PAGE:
Fox Chase resident Jeannie Connor enjoyed taking care of her grandmother, Rita Crognale, three days a week at Lafayette Redeemer nursing home. So, when Crognale, 98, was taken into Holy Redeemer Hospital for treatment of both COVID-19 and pneumonia, it was a scary adjustment to make.
“The hardest part was being away from her,” Connor said.
Crognale is a mother to four, grandmother to six and great-grandmother to two, with a third great-grandchild on the way. She lived a healthy life, dabbling with alternate medicine such as taking one tablespoon of olive oil a day, and this wasn’t how the family wanted it to end.
“We knew she lived her life but we thought if she would die from COVID-19 it would be heartbreaking,” Connor said.
The family wasn’t allowed to be in physical contact with her, and there would be restrictions on the funeral while social gatherings are banned.
Her time at the hospital was marked with ups and downs. On April 3, a doctor asked the family for permission to put her on hospice.
But in the days following, her health rebounded. She continued experiencing minor ups and downs, but her health bounced back dramatically.
Enough so that, on April 16, Crognale was discharged from the hospital and taken back home to Lafayette Redeemer after 17 days in the hospital. She is still on oxygen, but the worst is over with, Connor said.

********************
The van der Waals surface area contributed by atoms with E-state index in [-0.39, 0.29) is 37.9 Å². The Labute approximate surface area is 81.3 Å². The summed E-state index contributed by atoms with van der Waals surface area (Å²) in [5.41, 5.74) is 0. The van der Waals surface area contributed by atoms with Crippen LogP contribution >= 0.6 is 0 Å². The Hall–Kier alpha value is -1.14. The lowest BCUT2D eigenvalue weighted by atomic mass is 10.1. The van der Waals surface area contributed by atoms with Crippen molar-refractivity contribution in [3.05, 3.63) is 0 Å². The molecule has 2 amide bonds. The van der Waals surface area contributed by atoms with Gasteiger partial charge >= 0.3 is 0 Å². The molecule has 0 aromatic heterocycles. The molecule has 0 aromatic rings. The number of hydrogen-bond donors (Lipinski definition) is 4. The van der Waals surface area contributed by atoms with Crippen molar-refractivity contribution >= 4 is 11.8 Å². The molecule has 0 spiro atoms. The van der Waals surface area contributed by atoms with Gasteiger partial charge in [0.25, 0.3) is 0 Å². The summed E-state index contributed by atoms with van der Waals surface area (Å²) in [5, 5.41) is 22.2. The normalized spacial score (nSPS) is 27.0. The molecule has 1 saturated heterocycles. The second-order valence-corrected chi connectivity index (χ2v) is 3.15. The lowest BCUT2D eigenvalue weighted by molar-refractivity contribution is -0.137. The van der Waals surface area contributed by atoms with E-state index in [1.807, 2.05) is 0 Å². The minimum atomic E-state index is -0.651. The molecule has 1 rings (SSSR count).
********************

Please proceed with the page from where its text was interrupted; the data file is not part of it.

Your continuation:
“She is winning the battle,” Connor said.
Nursing home residents are among the most susceptible groups to the coronavirus. In Philadelphia, about half of the city’s fatalities were nursing home residents. In Philadelphia alone, more than 200 people aged 75 and older had deaths connected to COVID-19.
Crognale is from South Philadelphia, moving to North Philly then to the Northeast for most of her life. She lived healthily, only ever having to watch her blood pressure.
During her life, she worked at Grants department store and was a homemaker for four girls.
The family unfortunately hasn’t been able to visit Crognale since she got home because nursing homes are not allowing visits, but that doesn’t mean her story isn’t spreading. She was featured on Action News and even on Good Morning America.
In these times of hardship, Crognale is proof that the virus can be beaten.